She mentions the 2015 Lakme Fashion Week as an example where there was a POPxo Wall of Style for attendees to pose under. Currently, it counts more than 150 brands including Hindustan Unilever, Puma, Myntra, Tanishq, OPPO, L’Oreal, Fastrack and Jabong as clients.
A key workaround that POPxo was able to leverage while looking to monetise was making effective use of influencers. Their most unique proposition was the Style Council which had the tastemakers of Indian fashion such as Elle magazine’s Editor-in-Chief Nonita Kalra writing content for them right from the beginning.
This practice was carried forward initially with the POPxo Style Council (which has been discontinued now) followed by SuperBlogger network comprising bloggers from Tier II cities who were blogging from a long time and had a critical mass of followers. This was followed by creating a separate section for upcoming 50 bloggers and a strong pan-India campus network that now stands at 150 campuses.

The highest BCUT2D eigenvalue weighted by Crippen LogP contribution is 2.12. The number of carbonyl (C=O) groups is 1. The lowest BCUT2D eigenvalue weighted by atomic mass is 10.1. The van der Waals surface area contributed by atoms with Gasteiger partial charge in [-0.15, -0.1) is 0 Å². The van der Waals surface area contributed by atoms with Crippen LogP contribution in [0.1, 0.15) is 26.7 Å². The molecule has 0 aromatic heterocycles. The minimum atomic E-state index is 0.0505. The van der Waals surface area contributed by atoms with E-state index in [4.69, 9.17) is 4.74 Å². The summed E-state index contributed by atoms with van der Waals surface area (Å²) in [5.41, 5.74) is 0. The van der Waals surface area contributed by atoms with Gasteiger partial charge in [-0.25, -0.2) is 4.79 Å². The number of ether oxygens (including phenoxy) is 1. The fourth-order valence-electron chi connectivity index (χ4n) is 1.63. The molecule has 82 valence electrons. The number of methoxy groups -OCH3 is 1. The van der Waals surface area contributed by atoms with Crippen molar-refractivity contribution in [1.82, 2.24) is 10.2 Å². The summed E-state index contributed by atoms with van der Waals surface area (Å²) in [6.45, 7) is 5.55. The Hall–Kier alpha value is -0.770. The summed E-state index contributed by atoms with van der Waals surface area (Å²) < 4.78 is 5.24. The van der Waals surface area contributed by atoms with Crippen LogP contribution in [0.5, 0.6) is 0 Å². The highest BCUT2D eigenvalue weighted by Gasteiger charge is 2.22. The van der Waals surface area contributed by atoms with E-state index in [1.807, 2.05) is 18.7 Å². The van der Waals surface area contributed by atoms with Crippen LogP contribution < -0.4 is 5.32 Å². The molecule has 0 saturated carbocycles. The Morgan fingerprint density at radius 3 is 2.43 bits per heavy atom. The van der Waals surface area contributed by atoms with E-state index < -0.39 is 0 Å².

“We wanted to become the one-stop place for brands when it came to native advertising. We offered them a mix of these four blogger networks and ensured the campaigns ran smoothly – from ideation to execution.”
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Taking A Chance On Video, Keeping The Focus On English-Based Content
While it might seem like everything the startup touched turned into content gold, there were a few gambits that did not pay off. Wanting to leverage localised content i.e. Hindi, the team launched POPxo Hindi in early 2015.